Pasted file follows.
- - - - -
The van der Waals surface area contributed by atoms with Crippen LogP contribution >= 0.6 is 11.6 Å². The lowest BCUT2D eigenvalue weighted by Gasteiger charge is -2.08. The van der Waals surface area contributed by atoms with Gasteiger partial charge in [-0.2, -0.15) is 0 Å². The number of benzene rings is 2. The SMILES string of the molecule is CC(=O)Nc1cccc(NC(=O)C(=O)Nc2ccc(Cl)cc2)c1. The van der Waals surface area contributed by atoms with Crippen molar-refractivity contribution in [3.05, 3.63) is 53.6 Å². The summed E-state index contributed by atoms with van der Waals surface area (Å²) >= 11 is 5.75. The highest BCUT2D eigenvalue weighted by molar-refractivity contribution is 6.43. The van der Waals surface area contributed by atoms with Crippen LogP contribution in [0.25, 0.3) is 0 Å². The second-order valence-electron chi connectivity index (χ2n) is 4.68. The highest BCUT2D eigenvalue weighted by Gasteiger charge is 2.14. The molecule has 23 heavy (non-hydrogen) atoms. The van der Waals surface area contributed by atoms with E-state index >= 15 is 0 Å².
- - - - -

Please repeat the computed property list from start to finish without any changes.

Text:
The van der Waals surface area contributed by atoms with Crippen LogP contribution >= 0.6 is 11.6 Å². The lowest BCUT2D eigenvalue weighted by Gasteiger charge is -2.08. The van der Waals surface area contributed by atoms with Gasteiger partial charge in [-0.2, -0.15) is 0 Å². The number of benzene rings is 2. The SMILES string of the molecule is CC(=O)Nc1cccc(NC(=O)C(=O)Nc2ccc(Cl)cc2)c1. The van der Waals surface area contributed by atoms with Crippen molar-refractivity contribution in [3.05, 3.63) is 53.6 Å². The summed E-state index contributed by atoms with van der Waals surface area (Å²) >= 11 is 5.75. The highest BCUT2D eigenvalue weighted by molar-refractivity contribution is 6.43. The van der Waals surface area contributed by atoms with Crippen LogP contribution in [0.25, 0.3) is 0 Å². The second-order valence-electron chi connectivity index (χ2n) is 4.68. The highest BCUT2D eigenvalue weighted by Gasteiger charge is 2.14. The molecule has 23 heavy (non-hydrogen) atoms. The van der Waals surface area contributed by atoms with E-state index >= 15 is 0 Å².